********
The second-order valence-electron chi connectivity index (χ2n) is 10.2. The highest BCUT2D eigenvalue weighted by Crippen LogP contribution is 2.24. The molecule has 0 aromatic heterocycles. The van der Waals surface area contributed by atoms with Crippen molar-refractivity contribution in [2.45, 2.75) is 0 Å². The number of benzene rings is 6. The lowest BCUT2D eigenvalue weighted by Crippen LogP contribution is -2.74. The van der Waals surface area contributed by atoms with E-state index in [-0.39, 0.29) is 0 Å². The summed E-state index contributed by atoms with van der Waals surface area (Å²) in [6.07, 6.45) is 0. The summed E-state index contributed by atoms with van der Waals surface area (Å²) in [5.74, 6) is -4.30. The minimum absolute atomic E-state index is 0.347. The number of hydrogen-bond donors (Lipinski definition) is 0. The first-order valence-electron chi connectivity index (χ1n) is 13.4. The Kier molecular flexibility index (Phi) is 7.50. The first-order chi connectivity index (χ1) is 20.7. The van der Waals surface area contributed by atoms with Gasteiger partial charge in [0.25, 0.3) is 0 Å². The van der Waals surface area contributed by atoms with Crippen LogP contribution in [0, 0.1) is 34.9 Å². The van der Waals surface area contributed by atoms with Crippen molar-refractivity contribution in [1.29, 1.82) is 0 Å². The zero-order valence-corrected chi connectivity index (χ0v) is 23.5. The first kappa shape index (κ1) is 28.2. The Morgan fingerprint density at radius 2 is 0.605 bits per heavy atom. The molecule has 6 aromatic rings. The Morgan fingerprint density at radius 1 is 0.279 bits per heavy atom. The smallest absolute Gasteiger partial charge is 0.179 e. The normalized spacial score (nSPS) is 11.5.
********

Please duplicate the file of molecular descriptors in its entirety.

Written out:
The second-order valence-electron chi connectivity index (χ2n) is 10.2. The highest BCUT2D eigenvalue weighted by Crippen LogP contribution is 2.24. The molecule has 0 aromatic heterocycles. The van der Waals surface area contributed by atoms with Crippen molar-refractivity contribution in [2.45, 2.75) is 0 Å². The number of benzene rings is 6. The lowest BCUT2D eigenvalue weighted by Crippen LogP contribution is -2.74. The van der Waals surface area contributed by atoms with E-state index in [-0.39, 0.29) is 0 Å². The summed E-state index contributed by atoms with van der Waals surface area (Å²) in [6.07, 6.45) is 0. The summed E-state index contributed by atoms with van der Waals surface area (Å²) in [5.74, 6) is -4.30. The minimum absolute atomic E-state index is 0.347. The number of hydrogen-bond donors (Lipinski definition) is 0. The first-order valence-electron chi connectivity index (χ1n) is 13.4. The Kier molecular flexibility index (Phi) is 7.50. The first-order chi connectivity index (χ1) is 20.7. The van der Waals surface area contributed by atoms with Gasteiger partial charge in [0.25, 0.3) is 0 Å². The van der Waals surface area contributed by atoms with Crippen LogP contribution in [0, 0.1) is 34.9 Å². The van der Waals surface area contributed by atoms with Crippen molar-refractivity contribution in [1.29, 1.82) is 0 Å². The zero-order valence-corrected chi connectivity index (χ0v) is 23.5. The first kappa shape index (κ1) is 28.2. The Morgan fingerprint density at radius 2 is 0.605 bits per heavy atom. The molecule has 6 aromatic rings. The Morgan fingerprint density at radius 1 is 0.279 bits per heavy atom. The smallest absolute Gasteiger partial charge is 0.179 e. The normalized spacial score (nSPS) is 11.5.